From concepts to technology

Service contracts

Contracts carry technical constraints and requirements of the exposed service as well as information about data to be exchange to interact with the service. They comprise technical descriptions and optional non-technical documents. The latter might include human readable description of the service and the business process it is part of as well as service level agreement / quality of provided service information.

Technical description

Service description is mainly provided using the standard Web Service Description Language (WSDL). Practically speaking this means one or more XML files containing information including the service location (endpoint address), the service functionalities (operations), the input/output messages involved in the communication and the business data structure. The latter is basically one or more XML Schema definition. Moreover recent specifications (like WS-Policy) allow for more advanced service capabilities to be stated in the contract through WSDL extensions.

Web service stacks like JBossWS usually have tools to both generate and consume technical contracts. This helps ensuring also from a practical point of view that owners of service producer (server) and consumer (client) only need contracts to establish the communication.

Contract delivery process

One of the main concerns about service contracts is the way they're obtained.

Bottom-Up approach

As previously said, tools allow developers to automatically generate WSDL contract files given their service implementation. Advantages and disadvantage of this delivery process include:

  • Developers do not have to deal with contracts by hand thus deep knowledge of WSDL and XML is not required.

  • Less effort and time required for services to be developed and go live to production environment.

  • Contracts usually need frequent maintenance, refactoring and versioning.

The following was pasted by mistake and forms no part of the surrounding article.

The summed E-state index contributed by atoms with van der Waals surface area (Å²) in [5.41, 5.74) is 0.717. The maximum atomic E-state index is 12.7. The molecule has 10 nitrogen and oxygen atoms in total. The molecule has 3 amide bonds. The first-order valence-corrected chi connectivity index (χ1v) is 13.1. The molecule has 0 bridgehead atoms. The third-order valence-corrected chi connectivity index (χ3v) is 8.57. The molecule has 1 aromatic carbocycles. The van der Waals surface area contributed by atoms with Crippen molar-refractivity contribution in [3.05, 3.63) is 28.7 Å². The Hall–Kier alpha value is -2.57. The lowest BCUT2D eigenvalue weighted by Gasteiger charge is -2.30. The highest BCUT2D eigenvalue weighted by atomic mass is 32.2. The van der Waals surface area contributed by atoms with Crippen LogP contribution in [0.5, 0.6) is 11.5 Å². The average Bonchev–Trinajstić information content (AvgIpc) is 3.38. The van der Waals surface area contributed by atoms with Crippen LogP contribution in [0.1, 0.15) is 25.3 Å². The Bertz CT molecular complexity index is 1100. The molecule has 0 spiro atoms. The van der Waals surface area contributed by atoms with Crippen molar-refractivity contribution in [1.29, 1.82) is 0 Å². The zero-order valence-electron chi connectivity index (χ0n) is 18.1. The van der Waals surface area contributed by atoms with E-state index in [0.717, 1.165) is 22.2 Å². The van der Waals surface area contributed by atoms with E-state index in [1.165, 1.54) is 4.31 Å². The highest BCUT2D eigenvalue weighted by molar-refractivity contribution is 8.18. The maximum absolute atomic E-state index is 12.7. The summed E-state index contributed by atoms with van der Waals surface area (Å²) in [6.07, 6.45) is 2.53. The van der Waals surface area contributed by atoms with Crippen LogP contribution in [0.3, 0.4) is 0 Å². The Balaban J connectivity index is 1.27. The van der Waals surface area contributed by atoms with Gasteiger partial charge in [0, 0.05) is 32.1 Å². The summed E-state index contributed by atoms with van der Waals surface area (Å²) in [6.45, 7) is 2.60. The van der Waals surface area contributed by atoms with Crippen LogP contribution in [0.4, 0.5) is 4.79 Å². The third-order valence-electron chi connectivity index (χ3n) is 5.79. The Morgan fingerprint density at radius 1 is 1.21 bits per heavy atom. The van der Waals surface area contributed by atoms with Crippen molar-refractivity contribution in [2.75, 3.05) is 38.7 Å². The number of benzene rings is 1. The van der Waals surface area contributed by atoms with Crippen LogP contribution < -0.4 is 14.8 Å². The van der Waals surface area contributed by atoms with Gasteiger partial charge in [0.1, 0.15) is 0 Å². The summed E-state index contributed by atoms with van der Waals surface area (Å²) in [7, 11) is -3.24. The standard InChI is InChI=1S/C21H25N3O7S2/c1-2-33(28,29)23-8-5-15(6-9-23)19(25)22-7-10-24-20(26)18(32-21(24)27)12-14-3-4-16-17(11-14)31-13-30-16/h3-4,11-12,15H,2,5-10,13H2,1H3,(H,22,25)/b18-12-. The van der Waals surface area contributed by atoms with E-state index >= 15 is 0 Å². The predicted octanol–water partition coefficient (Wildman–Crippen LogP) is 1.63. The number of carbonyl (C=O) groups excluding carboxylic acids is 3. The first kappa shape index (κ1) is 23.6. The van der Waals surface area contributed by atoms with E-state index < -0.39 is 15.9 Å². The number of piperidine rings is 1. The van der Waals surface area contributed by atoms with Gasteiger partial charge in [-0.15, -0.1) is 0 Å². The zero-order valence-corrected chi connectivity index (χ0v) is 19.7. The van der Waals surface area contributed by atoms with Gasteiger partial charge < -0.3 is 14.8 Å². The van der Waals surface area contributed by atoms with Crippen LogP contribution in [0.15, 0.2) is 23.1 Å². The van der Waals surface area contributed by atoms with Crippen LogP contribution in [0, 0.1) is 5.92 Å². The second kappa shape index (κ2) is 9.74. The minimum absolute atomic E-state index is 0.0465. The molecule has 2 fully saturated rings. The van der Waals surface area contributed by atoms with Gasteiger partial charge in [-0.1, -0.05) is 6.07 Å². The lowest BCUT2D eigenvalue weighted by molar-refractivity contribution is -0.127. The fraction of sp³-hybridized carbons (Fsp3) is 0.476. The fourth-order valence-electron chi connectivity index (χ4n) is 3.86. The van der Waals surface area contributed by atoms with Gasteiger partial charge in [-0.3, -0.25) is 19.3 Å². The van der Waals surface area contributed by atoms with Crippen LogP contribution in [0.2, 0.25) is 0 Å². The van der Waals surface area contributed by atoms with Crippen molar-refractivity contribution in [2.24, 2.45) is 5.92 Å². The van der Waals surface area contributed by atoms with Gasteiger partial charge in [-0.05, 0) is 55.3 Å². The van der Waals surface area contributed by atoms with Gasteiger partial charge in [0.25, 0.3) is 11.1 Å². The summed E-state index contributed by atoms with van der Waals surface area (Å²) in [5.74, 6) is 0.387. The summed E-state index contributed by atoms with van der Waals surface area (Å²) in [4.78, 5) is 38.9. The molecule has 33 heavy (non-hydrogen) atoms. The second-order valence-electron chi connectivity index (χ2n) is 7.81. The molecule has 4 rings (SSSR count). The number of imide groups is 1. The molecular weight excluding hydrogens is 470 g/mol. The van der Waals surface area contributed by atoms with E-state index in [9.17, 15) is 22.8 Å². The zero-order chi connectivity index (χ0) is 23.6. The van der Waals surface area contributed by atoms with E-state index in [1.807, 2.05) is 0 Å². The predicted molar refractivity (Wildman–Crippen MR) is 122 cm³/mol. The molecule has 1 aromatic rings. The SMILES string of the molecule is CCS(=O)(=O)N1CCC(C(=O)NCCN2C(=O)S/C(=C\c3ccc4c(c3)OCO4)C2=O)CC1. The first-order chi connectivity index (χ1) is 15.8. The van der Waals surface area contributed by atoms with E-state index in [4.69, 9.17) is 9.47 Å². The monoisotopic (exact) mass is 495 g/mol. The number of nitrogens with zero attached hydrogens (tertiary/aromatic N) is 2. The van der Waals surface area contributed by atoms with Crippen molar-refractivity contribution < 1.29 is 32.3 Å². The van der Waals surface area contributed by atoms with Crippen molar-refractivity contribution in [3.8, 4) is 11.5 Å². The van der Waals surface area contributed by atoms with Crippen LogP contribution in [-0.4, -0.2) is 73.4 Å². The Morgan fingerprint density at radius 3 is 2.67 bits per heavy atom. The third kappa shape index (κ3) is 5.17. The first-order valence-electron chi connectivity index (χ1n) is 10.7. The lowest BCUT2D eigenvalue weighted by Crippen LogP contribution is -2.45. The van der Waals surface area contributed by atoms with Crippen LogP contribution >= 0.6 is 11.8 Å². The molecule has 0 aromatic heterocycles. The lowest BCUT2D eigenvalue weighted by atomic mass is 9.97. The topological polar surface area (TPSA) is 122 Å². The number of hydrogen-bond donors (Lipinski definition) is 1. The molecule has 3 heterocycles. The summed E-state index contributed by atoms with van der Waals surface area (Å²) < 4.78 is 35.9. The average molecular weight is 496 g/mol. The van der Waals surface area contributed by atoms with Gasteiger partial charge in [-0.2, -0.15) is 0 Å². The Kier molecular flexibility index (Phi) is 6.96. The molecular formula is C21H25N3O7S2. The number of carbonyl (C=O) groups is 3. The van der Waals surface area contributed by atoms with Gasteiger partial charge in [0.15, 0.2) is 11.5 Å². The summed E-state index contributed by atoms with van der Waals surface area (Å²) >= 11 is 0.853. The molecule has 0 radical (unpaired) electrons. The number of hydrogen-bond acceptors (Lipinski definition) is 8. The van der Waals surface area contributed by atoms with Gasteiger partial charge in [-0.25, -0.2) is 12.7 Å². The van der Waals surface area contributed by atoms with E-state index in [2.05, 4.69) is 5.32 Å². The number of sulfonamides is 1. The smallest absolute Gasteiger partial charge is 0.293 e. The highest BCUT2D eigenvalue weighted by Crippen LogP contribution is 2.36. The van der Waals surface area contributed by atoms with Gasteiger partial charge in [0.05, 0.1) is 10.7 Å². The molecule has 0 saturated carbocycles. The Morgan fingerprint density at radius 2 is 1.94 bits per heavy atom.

Down approach

Developers may write contracts first instead. This usually implies an initial collaboration of architects and business analysts to define a conceptual service design together.

  • Services with contracts obtained this way may easily cooperate in a service oriented architecture

  • More effort and time required for web service project start-up

  • Deep knowledge of WSDL and related technology required

  • Contracts tend to have longer lifespans and usually require less maintenance.

Message exchange

As stated by the W3C definition, the communication between web services is standardized by the SOAP specification. This means XML messages flow from the provider and consumer endpoints.

Messages' content is described in the wsdl contract. The WSDL file also states the transport protocol to be used for the transmission; the most common one is of course HTTP, however JMS, SMTP and other ones are allowed.

Advanced Web Services technologies

The above mentioned specifications are quite common nowadays in the IT industry and many enterprise have been using them since years.

However a real added value to the web service platform comes from a lot of recent additional specifications. These cover features that are really relevant to deliver mission critical enterprise services. For example some of the most important agreements major vendors came to are those on security (WS-Security) and reliable messaging (WS-Reliable Messaging).

JBoss.org Content Archive (Read Only), exported from JBoss Community Documentation Editor at 2020-03-11 11:40:55 UTC, last content change 2011-06-17 09:56:50 UTC.